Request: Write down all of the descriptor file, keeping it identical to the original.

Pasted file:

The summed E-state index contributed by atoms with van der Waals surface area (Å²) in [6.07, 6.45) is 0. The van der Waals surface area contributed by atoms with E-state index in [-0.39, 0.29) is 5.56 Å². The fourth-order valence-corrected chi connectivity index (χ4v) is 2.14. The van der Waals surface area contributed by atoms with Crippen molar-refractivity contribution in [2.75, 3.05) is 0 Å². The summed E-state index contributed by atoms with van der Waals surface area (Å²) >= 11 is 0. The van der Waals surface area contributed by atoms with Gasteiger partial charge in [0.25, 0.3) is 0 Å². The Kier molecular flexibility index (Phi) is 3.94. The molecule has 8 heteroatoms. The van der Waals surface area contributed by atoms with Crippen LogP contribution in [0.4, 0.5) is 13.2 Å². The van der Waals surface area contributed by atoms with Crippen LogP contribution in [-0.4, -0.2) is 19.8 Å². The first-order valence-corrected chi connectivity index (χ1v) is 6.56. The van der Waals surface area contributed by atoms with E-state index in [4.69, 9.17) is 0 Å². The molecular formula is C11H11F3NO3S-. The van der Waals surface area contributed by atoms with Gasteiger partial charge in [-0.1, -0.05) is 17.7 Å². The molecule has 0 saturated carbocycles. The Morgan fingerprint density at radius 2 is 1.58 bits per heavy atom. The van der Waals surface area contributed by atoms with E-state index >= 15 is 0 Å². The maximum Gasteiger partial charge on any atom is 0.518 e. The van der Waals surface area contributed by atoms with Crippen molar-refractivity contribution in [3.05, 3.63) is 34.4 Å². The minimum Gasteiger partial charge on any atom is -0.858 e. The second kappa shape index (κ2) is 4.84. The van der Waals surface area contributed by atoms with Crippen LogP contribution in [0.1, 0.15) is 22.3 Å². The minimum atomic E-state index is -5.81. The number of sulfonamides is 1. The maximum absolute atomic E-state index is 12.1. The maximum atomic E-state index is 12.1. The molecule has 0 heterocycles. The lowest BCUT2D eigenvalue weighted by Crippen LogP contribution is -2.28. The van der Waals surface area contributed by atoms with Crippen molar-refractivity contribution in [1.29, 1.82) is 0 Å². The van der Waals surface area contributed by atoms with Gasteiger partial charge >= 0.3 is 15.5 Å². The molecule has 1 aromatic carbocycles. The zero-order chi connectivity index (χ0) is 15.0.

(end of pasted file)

The summed E-state index contributed by atoms with van der Waals surface area (Å²) in [6.07, 6.45) is 0. The van der Waals surface area contributed by atoms with E-state index in [-0.39, 0.29) is 5.56 Å². The fourth-order valence-corrected chi connectivity index (χ4v) is 2.14. The van der Waals surface area contributed by atoms with Crippen molar-refractivity contribution in [2.75, 3.05) is 0 Å². The summed E-state index contributed by atoms with van der Waals surface area (Å²) >= 11 is 0. The van der Waals surface area contributed by atoms with Gasteiger partial charge in [0.25, 0.3) is 0 Å². The Kier molecular flexibility index (Phi) is 3.94. The molecule has 8 heteroatoms. The van der Waals surface area contributed by atoms with Crippen LogP contribution in [0.4, 0.5) is 13.2 Å². The van der Waals surface area contributed by atoms with Crippen LogP contribution in [-0.4, -0.2) is 19.8 Å². The first-order valence-corrected chi connectivity index (χ1v) is 6.56. The van der Waals surface area contributed by atoms with E-state index in [4.69, 9.17) is 0 Å². The molecular formula is C11H11F3NO3S-. The van der Waals surface area contributed by atoms with Gasteiger partial charge in [-0.1, -0.05) is 17.7 Å². The molecule has 0 saturated carbocycles. The Morgan fingerprint density at radius 2 is 1.58 bits per heavy atom. The van der Waals surface area contributed by atoms with E-state index >= 15 is 0 Å². The maximum Gasteiger partial charge on any atom is 0.518 e. The van der Waals surface area contributed by atoms with Crippen molar-refractivity contribution in [3.05, 3.63) is 34.4 Å². The minimum Gasteiger partial charge on any atom is -0.858 e. The second kappa shape index (κ2) is 4.84. The van der Waals surface area contributed by atoms with Crippen LogP contribution in [0.1, 0.15) is 22.3 Å². The minimum atomic E-state index is -5.81. The number of sulfonamides is 1. The maximum absolute atomic E-state index is 12.1. The maximum atomic E-state index is 12.1. The molecule has 0 heterocycles. The lowest BCUT2D eigenvalue weighted by Crippen LogP contribution is -2.28. The van der Waals surface area contributed by atoms with Crippen molar-refractivity contribution in [1.29, 1.82) is 0 Å². The van der Waals surface area contributed by atoms with Gasteiger partial charge >= 0.3 is 15.5 Å². The molecule has 1 aromatic carbocycles. The zero-order chi connectivity index (χ0) is 15.0.